Beneath the calm surface, I learned there was a rapid undercurrent. During the first breaking news story I experienced after coming to work at CNN Interactive, my television impulses were still traveling my synapses. Israel had shelled a refugee camp in Southern Lebanon. I felt I should be urging an anchor to break in with the news.

Instead, the web master was the star of this production. As a producer and I breathed down his neck, he transformed our news bulletin into code. With a click of the mouse, the line of text popped onto our page. Our viewers were reading from the Internet just as CNN's anchor was reading it on the air. Readers of our page were informed of the story before those counting on the wire services. Accuracy ruled; speed counted. These two things which were the lifeblood of CNN television, coursed rapidly through the circuit boards of CNN Interactive.

It didn't stop there. As our television counterparts were taking the incoming images to viewers, so were we. Just as I had done in the television newsroom, I was contacting the network assignment desks, getting clarification of the latest information, alerting the associate producers to details on what pictures we could expect and when. As soon as the latest was available to us, it was coded and minutes later, available to the viewers of the web page.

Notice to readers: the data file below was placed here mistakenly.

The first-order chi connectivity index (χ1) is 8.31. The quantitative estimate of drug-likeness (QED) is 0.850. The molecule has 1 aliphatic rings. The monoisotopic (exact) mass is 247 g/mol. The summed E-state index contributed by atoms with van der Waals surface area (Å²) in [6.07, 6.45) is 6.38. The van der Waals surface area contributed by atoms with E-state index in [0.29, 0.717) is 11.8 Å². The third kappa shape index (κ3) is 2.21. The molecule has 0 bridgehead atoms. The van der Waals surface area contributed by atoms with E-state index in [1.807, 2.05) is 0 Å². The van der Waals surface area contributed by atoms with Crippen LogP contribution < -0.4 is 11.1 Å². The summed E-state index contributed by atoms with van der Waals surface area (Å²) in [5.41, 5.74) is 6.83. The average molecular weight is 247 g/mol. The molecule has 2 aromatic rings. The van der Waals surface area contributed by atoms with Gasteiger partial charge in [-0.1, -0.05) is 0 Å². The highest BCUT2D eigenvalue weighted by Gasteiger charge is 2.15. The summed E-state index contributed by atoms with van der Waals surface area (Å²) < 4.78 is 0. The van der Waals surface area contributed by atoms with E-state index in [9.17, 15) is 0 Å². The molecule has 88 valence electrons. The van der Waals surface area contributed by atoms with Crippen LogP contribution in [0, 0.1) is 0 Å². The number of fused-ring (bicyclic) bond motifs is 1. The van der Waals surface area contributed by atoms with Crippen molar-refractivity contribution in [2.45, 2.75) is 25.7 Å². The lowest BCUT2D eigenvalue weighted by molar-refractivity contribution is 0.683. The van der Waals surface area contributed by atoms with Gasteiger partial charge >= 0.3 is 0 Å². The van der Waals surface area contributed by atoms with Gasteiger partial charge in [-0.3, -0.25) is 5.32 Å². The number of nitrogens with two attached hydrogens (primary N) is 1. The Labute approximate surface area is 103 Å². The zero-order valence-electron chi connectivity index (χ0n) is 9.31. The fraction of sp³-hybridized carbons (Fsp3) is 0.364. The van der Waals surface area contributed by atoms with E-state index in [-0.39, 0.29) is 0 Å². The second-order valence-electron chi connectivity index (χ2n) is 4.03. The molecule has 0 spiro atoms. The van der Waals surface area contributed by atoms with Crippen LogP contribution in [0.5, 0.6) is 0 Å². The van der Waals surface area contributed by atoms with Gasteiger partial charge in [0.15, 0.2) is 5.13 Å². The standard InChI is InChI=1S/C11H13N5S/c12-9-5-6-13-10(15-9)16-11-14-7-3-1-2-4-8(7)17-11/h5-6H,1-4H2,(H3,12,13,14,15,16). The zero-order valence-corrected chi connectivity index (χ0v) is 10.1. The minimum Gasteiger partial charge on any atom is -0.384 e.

However, unlike television, there was something deeper at work. We were compiling previous stories related to the breaking news. Related web sites were being explored and noted. Soon our coverage, pulsing with the latest developments, also included the context and background. On television, a background report on an unexpected news event can take hours to develop.

We also actively involved the people coming to us for news. We invited their reaction and discussion, which we posted. We guided them to other web sites which could further inform them.

As a television producer, my job was to estimate the viewers' interests and fill their information needs. On a daily basis, a large part of a television producer's role is making decisions: which stories will be told, in what order viewers will see them, how long they will see them (the length they will run) and what video and sound they will experience in the telling of the story.

There's a major difference on the web. The newsroom computer which made CNN so proud has evolved into a computer newsroom. It is your newsroom. You are the producer. You decide which stories you will see, how long you will spend with each, whether you select the sound and/or the movies which are posted.

We strive to give you the latest information, guiding you toward the latest breaking news with our placement of stories, along with the pictures, sounds and related stories we offer. But the ultimate choice is yours. We are a producing team. This is how news should be. This is cutting edge. CNN.